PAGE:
2peasinapod

Hitting the road full time

7 posts in this topic

Greetings,

We are retired and want to fulfill our dream to travel. We have a 2011 F-150 XLT SuperCrew, 3.7 V-6. Looking for a TT to go full time on the road. The truck tow rating is 5700 lbs and the combined weight limit is 11,100 lbs. We will be starting to hit the RV dealers this weekend to see what's out there. We've never been RVing or camping. And we are on a budget.

We're giving up the apartment and keeping just what we want to keep in climate controlled storage and the rest will be sold or donated. I know we're limited by the vehicle we have, but it's what we have. Getting another one is not an option. Searching online we saw some that we like and within our budget. The Keystone Cougars are one of our favorite for now because of the king size bed, but we have to watch the weight.

We will be traveling with our rescue dog, Patches McGee, a Shih Poo. We're trying to figure this out so any insight and advice is welcome.

Thanks in advance for your help.

2 Peas In A Pod Plus One

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51 minutes ago, 2peasinapod said:

...We have a 2011 F-150 XLT SuperCrew, 3.7 V-6. Looking for a TT to go full time on the road. The truck tow rating is 5700 lbs and the combined weight limit is 11,100 lbs...

Welcome to the Escapees Forum!!! When you look at trailers, make sure you are looking at the GVWR (Gross Vehicle Weight Rating) not the unloaded or dry weight as you will not be towing an empty trailer. Also look at the carrying capacity of the trailer to see if it can carry what you will want to take with you. You need to become familiar with all the different weight ratings to properly match a trailer with your truck. Since you have the truck, load it with everything that you think it will be carrying and weigh it. Subtract that weight from 11,100 and that will be your maximum trailer weight. This calculator may be helpful.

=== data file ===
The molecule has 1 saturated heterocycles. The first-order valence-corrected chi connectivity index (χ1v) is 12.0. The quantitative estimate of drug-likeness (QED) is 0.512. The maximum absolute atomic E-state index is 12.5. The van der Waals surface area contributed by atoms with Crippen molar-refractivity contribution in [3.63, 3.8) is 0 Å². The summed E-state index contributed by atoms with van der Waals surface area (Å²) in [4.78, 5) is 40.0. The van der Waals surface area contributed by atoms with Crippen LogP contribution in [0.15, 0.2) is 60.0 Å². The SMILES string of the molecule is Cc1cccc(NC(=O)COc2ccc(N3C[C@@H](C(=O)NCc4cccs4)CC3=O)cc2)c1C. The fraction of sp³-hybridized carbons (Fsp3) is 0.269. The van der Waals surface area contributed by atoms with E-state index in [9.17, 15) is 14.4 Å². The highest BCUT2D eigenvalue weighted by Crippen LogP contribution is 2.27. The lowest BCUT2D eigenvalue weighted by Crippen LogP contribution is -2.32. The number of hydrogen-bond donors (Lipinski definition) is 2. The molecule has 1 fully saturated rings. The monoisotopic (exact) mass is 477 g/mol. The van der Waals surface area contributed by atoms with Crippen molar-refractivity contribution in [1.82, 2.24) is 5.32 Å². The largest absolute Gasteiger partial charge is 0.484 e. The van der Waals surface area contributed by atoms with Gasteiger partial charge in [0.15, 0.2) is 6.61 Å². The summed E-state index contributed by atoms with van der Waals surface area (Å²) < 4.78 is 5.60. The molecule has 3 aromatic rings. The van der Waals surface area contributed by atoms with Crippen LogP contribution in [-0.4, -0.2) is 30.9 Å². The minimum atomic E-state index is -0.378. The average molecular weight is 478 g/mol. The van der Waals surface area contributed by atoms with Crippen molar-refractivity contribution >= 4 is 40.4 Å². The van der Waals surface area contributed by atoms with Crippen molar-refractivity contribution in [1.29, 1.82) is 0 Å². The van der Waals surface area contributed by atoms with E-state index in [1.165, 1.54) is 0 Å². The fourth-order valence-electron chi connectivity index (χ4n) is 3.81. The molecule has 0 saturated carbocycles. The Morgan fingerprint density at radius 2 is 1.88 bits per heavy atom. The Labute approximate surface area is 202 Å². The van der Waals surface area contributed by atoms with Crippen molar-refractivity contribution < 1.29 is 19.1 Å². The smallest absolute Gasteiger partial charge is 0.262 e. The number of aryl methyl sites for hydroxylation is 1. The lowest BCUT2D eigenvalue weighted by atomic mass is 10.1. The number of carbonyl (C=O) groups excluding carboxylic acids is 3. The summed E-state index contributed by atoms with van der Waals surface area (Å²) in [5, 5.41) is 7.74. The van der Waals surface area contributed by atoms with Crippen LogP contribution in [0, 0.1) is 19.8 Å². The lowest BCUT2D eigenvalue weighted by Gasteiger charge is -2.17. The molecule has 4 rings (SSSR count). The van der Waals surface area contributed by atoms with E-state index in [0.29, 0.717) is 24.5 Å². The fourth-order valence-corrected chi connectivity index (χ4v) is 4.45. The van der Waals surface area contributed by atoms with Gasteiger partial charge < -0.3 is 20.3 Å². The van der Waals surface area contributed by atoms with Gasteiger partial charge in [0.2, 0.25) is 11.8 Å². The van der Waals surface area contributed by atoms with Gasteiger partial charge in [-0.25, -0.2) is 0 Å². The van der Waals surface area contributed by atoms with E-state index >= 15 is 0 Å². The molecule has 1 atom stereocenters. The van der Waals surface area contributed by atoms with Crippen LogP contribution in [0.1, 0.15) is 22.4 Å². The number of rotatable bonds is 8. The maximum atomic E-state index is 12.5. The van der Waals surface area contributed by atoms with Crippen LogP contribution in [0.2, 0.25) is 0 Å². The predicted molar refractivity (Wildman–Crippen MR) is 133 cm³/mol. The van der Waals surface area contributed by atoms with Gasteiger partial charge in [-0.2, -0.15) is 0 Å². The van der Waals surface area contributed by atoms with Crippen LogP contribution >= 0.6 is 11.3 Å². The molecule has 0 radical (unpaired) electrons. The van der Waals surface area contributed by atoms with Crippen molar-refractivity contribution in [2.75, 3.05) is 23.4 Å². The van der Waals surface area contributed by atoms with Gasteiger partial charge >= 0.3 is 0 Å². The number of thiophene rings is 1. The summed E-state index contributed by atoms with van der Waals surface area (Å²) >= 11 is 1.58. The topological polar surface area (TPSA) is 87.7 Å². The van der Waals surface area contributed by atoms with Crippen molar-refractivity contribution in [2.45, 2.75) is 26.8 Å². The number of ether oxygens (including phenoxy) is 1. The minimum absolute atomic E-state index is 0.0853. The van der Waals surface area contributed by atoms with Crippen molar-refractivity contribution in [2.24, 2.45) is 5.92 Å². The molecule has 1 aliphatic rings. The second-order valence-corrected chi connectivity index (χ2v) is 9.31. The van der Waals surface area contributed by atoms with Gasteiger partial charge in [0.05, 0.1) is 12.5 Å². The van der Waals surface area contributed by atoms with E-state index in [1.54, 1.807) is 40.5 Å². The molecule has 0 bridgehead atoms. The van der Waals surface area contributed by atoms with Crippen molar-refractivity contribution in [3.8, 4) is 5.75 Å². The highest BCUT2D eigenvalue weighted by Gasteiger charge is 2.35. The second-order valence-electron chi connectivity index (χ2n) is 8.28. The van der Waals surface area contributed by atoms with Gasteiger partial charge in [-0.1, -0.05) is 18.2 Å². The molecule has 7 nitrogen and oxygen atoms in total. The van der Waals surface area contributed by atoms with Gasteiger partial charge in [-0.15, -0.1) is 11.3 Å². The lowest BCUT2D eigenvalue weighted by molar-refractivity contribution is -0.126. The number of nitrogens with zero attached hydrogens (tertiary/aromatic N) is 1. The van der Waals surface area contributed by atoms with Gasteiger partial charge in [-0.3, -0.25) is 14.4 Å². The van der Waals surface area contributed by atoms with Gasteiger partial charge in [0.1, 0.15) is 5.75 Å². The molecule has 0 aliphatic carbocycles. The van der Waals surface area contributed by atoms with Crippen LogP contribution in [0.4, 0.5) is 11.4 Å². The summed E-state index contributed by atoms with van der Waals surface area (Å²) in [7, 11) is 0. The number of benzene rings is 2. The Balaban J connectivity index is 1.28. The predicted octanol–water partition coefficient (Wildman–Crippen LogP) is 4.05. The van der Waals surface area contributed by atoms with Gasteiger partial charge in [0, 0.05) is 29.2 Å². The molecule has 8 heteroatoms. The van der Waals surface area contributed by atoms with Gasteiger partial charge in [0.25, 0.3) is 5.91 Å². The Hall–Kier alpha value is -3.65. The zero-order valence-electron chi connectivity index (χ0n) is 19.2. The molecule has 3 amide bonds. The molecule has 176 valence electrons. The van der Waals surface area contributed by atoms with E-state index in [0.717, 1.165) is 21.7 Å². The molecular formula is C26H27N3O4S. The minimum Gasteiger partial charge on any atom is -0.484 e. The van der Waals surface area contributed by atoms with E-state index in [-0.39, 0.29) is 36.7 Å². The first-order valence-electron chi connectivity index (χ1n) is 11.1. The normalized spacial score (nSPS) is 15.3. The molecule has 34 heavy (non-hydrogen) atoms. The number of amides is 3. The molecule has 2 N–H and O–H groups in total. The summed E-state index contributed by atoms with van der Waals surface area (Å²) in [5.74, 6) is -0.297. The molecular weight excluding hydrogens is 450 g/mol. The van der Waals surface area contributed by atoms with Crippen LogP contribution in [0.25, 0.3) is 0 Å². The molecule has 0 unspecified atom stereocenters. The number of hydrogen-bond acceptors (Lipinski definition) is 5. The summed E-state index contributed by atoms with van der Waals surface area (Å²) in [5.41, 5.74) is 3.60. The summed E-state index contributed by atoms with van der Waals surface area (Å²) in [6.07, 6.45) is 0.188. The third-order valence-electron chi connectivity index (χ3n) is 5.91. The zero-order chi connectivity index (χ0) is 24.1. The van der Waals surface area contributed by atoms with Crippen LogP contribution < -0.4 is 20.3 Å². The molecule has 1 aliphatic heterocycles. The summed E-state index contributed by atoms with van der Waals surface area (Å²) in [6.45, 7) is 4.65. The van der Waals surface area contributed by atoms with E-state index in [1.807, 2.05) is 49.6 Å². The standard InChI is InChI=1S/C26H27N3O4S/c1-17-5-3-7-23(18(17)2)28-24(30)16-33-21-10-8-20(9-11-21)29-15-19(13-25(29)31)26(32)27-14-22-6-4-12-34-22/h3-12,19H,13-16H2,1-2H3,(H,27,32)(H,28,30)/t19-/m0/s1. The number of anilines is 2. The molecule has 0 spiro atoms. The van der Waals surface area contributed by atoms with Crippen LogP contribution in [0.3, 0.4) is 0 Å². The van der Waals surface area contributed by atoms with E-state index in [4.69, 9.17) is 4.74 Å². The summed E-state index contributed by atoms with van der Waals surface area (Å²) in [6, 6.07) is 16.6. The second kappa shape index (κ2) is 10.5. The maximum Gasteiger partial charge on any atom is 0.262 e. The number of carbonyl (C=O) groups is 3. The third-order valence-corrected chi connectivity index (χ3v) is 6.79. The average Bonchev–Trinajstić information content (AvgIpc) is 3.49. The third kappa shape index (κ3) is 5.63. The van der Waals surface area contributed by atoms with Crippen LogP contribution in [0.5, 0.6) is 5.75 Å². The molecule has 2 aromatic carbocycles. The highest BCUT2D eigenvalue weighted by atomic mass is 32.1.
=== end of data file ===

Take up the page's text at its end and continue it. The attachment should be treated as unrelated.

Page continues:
Again, Welcome to the Escapees Forum!!!

Edited by trailertraveler

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26 minutes ago, trailertraveler said:

Welcome to the Escapees Forum!!! When you look at trailers, make sure you are looking at the GVWR (Gross Vehicle Weight Rating) not the unloaded or dry weight as you will not be towing an empty trailer. Also look at the carrying capacity of the trailer to see if it can carry what you will want to take with you. You need to become familiar with all the different weight ratings to properly match a trailer with your truck. Since you have the truck, load it with everything that you think it will be carrying and weigh it. Subtract that weight from 11,100 and that will be your maximum trailer weight. This calculator may be helpful.

Again, Welcome to the Escapees Forum!!!

Wow, thank you. That's the kind of advice and insight I was looking for. That calculator is great, I'll have to look up all the weights I don't have.

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I would look into used. You will get more bang for your buck and there should be plenty of tt available from weekenders trading up.

Education is the key and don't listen to the salesman................

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3 hours ago, SWharton said:

Education is the key and don't listen to the salesman................

Amen.

We've been looking, online, for both used & new. I'll get to the salesmen when I have a little more knowledge to go head to head with 'em.

Thank you.

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I too wish to welcome you to the Escapee forums and I promise you that our gang will do our best to help you figure things out and make a successful transition to the RV lifestyle!

It sounds as though you have already done some research on trucks and understand the weight issues but if it is helpful, this link will take you to some information on the subject on my personal website. In addition, I believe that it is important to know as much as possible as you begin this transition, so I suggest that you read at least one book on the subject of RV living and you can buy them from Amazon or your public library usually has some. There are several good ones and some of the newer members might have suggestions about which one.

Be very cautious about any technical information given to you by sales people. Remember that they are most interested in getting a sales commission and few give much thought to return customers. 

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Is your truck configured for towing with a tow package? If not, you might want to add what you can so you can tow without overheating etc.

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